Preferences for Emotional Dependence and Togetherness in Romantic Relationships: The Impact of Cohort, Race, Gender, and Gender Ideology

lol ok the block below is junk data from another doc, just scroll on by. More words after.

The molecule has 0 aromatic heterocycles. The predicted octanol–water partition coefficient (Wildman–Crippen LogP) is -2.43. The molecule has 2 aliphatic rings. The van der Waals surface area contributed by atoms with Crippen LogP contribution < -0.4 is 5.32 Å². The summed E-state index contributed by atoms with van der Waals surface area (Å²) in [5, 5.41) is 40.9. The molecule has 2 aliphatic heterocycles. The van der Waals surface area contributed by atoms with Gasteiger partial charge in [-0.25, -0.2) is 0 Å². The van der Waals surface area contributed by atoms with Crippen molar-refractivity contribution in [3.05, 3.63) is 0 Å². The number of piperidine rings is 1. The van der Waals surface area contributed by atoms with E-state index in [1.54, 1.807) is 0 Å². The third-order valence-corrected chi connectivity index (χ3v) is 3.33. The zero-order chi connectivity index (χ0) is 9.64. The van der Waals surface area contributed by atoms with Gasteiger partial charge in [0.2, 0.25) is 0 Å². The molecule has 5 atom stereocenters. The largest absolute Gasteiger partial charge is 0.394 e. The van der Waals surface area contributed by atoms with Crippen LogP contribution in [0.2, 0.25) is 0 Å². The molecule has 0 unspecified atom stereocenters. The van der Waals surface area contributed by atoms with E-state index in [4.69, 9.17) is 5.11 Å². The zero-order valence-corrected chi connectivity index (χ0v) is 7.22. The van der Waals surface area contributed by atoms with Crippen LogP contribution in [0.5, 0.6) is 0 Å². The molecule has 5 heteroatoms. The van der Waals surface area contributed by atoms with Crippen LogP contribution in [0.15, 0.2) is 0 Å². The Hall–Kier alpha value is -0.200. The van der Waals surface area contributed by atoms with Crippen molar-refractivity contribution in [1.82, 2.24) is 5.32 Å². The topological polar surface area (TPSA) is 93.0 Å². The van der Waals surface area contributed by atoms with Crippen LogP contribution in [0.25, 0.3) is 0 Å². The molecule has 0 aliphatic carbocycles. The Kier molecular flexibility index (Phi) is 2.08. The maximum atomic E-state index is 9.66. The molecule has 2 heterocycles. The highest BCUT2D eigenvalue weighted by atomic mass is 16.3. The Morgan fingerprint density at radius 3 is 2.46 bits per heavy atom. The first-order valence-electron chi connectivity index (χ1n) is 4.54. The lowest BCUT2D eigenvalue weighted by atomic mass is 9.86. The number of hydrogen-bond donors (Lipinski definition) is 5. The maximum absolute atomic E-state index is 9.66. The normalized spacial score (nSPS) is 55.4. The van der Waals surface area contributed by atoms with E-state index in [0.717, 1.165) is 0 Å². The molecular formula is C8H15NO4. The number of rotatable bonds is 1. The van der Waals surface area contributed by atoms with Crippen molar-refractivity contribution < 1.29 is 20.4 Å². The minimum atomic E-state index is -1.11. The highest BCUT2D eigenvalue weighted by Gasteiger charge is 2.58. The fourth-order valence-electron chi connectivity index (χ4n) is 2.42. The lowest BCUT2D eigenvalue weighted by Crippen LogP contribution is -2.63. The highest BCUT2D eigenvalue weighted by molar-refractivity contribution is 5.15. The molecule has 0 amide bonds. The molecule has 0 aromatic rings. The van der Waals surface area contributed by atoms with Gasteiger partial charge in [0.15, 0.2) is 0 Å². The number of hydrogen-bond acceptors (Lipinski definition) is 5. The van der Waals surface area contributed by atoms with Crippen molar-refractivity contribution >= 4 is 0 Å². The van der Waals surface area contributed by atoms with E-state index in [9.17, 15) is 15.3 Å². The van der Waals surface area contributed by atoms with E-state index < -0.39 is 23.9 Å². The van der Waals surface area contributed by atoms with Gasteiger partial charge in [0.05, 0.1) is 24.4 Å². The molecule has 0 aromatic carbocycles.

This study investigates variation in preferences for mutual emotional dependence and togetherness in heterosexual romantic relationships among adults in the United States specifically considering the impact of race, gender, gender ideology, and cohort on preferences. A social structure and personality framework and concepts from exchange theory are used to interpret and predict relationship preference patterns found using binary hierarchical logistic regression analysis of data from the 1996 General Social Survey's (GSS) gender and emotions modules. Gender, gender ideology, cohort, and specific sociodemographic variables, such as education and marital status were found to impact preferences for mutual emotional dependence, however, no racially distinct patterns were found. The variables in the models explain less of the differences in preferences for togetherness than emotional dependence. However, education had a curvilinear relationship with preferences for togetherness, as people with the lowest and the highest educations were least likely to prefer togetherness.